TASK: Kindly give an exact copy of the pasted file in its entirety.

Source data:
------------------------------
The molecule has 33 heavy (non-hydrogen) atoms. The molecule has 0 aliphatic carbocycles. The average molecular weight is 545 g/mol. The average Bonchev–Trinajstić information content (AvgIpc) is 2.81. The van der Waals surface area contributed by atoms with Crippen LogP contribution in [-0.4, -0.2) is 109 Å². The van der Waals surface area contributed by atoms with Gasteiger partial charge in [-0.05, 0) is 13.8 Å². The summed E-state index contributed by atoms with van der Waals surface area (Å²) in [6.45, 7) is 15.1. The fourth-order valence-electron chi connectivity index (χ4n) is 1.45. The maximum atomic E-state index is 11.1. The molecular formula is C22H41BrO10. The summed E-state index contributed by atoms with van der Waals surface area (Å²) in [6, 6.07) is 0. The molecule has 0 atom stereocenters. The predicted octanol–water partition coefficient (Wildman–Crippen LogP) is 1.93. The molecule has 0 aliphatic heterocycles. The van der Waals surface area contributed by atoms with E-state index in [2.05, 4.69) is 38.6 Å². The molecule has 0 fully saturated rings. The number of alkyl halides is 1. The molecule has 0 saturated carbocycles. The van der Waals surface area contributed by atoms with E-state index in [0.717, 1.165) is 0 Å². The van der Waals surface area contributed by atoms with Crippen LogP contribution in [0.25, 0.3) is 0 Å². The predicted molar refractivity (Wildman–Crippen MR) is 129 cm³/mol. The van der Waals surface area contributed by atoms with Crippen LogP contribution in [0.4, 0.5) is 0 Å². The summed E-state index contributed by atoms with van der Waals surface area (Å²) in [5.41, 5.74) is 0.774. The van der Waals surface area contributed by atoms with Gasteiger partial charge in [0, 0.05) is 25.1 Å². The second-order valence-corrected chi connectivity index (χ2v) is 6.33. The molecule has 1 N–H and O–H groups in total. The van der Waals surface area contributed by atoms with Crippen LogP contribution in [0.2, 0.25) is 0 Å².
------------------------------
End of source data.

The molecule has 33 heavy (non-hydrogen) atoms. The molecule has 0 aliphatic carbocycles. The average molecular weight is 545 g/mol. The average Bonchev–Trinajstić information content (AvgIpc) is 2.81. The van der Waals surface area contributed by atoms with Crippen LogP contribution in [-0.4, -0.2) is 109 Å². The van der Waals surface area contributed by atoms with Gasteiger partial charge in [-0.05, 0) is 13.8 Å². The summed E-state index contributed by atoms with van der Waals surface area (Å²) in [6.45, 7) is 15.1. The fourth-order valence-electron chi connectivity index (χ4n) is 1.45. The maximum atomic E-state index is 11.1. The molecular formula is C22H41BrO10. The summed E-state index contributed by atoms with van der Waals surface area (Å²) in [6, 6.07) is 0. The molecule has 0 atom stereocenters. The predicted octanol–water partition coefficient (Wildman–Crippen LogP) is 1.93. The molecule has 0 aliphatic heterocycles. The van der Waals surface area contributed by atoms with E-state index in [2.05, 4.69) is 38.6 Å². The molecule has 0 fully saturated rings. The number of alkyl halides is 1. The molecule has 0 saturated carbocycles. The van der Waals surface area contributed by atoms with E-state index in [0.717, 1.165) is 0 Å². The van der Waals surface area contributed by atoms with Crippen LogP contribution in [0.25, 0.3) is 0 Å². The predicted molar refractivity (Wildman–Crippen MR) is 129 cm³/mol. The van der Waals surface area contributed by atoms with Crippen LogP contribution in [0.4, 0.5) is 0 Å². The summed E-state index contributed by atoms with van der Waals surface area (Å²) in [5.41, 5.74) is 0.774. The van der Waals surface area contributed by atoms with Gasteiger partial charge in [0, 0.05) is 25.1 Å². The second-order valence-corrected chi connectivity index (χ2v) is 6.33. The molecule has 1 N–H and O–H groups in total. The van der Waals surface area contributed by atoms with Crippen LogP contribution in [0.2, 0.25) is 0 Å².